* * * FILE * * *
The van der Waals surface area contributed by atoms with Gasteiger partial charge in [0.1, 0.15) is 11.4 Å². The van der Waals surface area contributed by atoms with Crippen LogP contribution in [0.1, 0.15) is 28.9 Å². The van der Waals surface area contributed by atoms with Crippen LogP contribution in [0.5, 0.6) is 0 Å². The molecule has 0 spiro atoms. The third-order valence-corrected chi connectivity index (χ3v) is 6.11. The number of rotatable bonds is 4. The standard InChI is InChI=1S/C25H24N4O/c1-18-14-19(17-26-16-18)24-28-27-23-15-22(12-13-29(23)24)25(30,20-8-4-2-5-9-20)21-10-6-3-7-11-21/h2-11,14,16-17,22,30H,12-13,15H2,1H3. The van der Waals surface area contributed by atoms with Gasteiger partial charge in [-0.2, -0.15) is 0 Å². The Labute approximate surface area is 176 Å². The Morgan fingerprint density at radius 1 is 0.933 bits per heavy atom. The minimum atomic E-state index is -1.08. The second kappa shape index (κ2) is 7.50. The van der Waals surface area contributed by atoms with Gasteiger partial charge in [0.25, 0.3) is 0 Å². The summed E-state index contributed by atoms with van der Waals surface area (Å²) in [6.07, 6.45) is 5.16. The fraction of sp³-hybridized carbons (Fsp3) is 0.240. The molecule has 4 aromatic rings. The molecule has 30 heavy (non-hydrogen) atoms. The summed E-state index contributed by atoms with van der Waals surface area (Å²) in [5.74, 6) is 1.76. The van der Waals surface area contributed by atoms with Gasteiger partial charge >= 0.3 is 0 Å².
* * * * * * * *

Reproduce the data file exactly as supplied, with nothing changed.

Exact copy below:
The van der Waals surface area contributed by atoms with Gasteiger partial charge in [0.1, 0.15) is 11.4 Å². The van der Waals surface area contributed by atoms with Crippen LogP contribution in [0.1, 0.15) is 28.9 Å². The van der Waals surface area contributed by atoms with Crippen LogP contribution in [0.5, 0.6) is 0 Å². The molecule has 0 spiro atoms. The third-order valence-corrected chi connectivity index (χ3v) is 6.11. The number of rotatable bonds is 4. The standard InChI is InChI=1S/C25H24N4O/c1-18-14-19(17-26-16-18)24-28-27-23-15-22(12-13-29(23)24)25(30,20-8-4-2-5-9-20)21-10-6-3-7-11-21/h2-11,14,16-17,22,30H,12-13,15H2,1H3. The van der Waals surface area contributed by atoms with Gasteiger partial charge in [-0.2, -0.15) is 0 Å². The Labute approximate surface area is 176 Å². The Morgan fingerprint density at radius 1 is 0.933 bits per heavy atom. The minimum atomic E-state index is -1.08. The second kappa shape index (κ2) is 7.50. The van der Waals surface area contributed by atoms with Gasteiger partial charge in [0.25, 0.3) is 0 Å². The summed E-state index contributed by atoms with van der Waals surface area (Å²) in [6.07, 6.45) is 5.16. The fraction of sp³-hybridized carbons (Fsp3) is 0.240. The molecule has 4 aromatic rings. The molecule has 30 heavy (non-hydrogen) atoms. The summed E-state index contributed by atoms with van der Waals surface area (Å²) in [5.74, 6) is 1.76. The van der Waals surface area contributed by atoms with Gasteiger partial charge >= 0.3 is 0 Å².